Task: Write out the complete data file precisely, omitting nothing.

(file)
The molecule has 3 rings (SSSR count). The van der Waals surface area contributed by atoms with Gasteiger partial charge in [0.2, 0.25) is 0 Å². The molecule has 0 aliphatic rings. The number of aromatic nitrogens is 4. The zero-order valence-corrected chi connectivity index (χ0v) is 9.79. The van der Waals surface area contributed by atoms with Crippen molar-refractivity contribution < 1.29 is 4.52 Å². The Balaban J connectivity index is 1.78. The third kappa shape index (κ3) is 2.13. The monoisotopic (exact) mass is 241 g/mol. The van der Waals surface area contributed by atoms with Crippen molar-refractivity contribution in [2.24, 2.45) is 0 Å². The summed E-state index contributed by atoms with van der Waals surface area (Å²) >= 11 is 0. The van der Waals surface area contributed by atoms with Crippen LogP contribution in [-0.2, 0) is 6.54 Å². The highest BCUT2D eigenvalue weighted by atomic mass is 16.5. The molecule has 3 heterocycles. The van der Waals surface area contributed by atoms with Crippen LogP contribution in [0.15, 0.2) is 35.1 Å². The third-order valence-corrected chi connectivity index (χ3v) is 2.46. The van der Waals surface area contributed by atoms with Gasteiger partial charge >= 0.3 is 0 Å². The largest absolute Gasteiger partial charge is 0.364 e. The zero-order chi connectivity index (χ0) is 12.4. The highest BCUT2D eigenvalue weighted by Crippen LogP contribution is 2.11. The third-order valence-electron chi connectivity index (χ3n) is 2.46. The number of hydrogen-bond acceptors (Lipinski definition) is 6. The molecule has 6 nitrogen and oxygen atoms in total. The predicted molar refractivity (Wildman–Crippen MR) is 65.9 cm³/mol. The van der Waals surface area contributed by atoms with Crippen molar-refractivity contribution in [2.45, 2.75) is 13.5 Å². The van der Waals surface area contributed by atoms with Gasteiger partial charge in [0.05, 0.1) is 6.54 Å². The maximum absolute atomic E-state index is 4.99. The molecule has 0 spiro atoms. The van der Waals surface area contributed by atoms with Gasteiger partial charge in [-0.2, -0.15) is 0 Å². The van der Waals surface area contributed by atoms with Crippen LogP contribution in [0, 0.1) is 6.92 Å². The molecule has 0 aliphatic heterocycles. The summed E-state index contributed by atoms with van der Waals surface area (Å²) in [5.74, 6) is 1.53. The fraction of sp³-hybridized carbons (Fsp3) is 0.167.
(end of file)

The molecule has 3 rings (SSSR count). The van der Waals surface area contributed by atoms with Gasteiger partial charge in [0.2, 0.25) is 0 Å². The molecule has 0 aliphatic rings. The number of aromatic nitrogens is 4. The zero-order valence-corrected chi connectivity index (χ0v) is 9.79. The van der Waals surface area contributed by atoms with Crippen molar-refractivity contribution < 1.29 is 4.52 Å². The Balaban J connectivity index is 1.78. The third kappa shape index (κ3) is 2.13. The monoisotopic (exact) mass is 241 g/mol. The van der Waals surface area contributed by atoms with Crippen molar-refractivity contribution in [2.24, 2.45) is 0 Å². The summed E-state index contributed by atoms with van der Waals surface area (Å²) >= 11 is 0. The van der Waals surface area contributed by atoms with Crippen LogP contribution in [-0.2, 0) is 6.54 Å². The highest BCUT2D eigenvalue weighted by atomic mass is 16.5. The molecule has 3 heterocycles. The van der Waals surface area contributed by atoms with Crippen LogP contribution in [0.15, 0.2) is 35.1 Å². The third-order valence-corrected chi connectivity index (χ3v) is 2.46. The van der Waals surface area contributed by atoms with Gasteiger partial charge >= 0.3 is 0 Å². The largest absolute Gasteiger partial charge is 0.364 e. The zero-order chi connectivity index (χ0) is 12.4. The highest BCUT2D eigenvalue weighted by Crippen LogP contribution is 2.11. The third-order valence-electron chi connectivity index (χ3n) is 2.46. The number of hydrogen-bond acceptors (Lipinski definition) is 6. The molecule has 6 nitrogen and oxygen atoms in total. The predicted molar refractivity (Wildman–Crippen MR) is 65.9 cm³/mol. The van der Waals surface area contributed by atoms with Crippen molar-refractivity contribution in [2.45, 2.75) is 13.5 Å². The van der Waals surface area contributed by atoms with Gasteiger partial charge in [0.05, 0.1) is 6.54 Å². The maximum absolute atomic E-state index is 4.99. The molecule has 0 spiro atoms. The van der Waals surface area contributed by atoms with Gasteiger partial charge in [-0.2, -0.15) is 0 Å². The van der Waals surface area contributed by atoms with Crippen LogP contribution in [0, 0.1) is 6.92 Å². The molecule has 0 aliphatic heterocycles. The summed E-state index contributed by atoms with van der Waals surface area (Å²) in [5.74, 6) is 1.53. The fraction of sp³-hybridized carbons (Fsp3) is 0.167.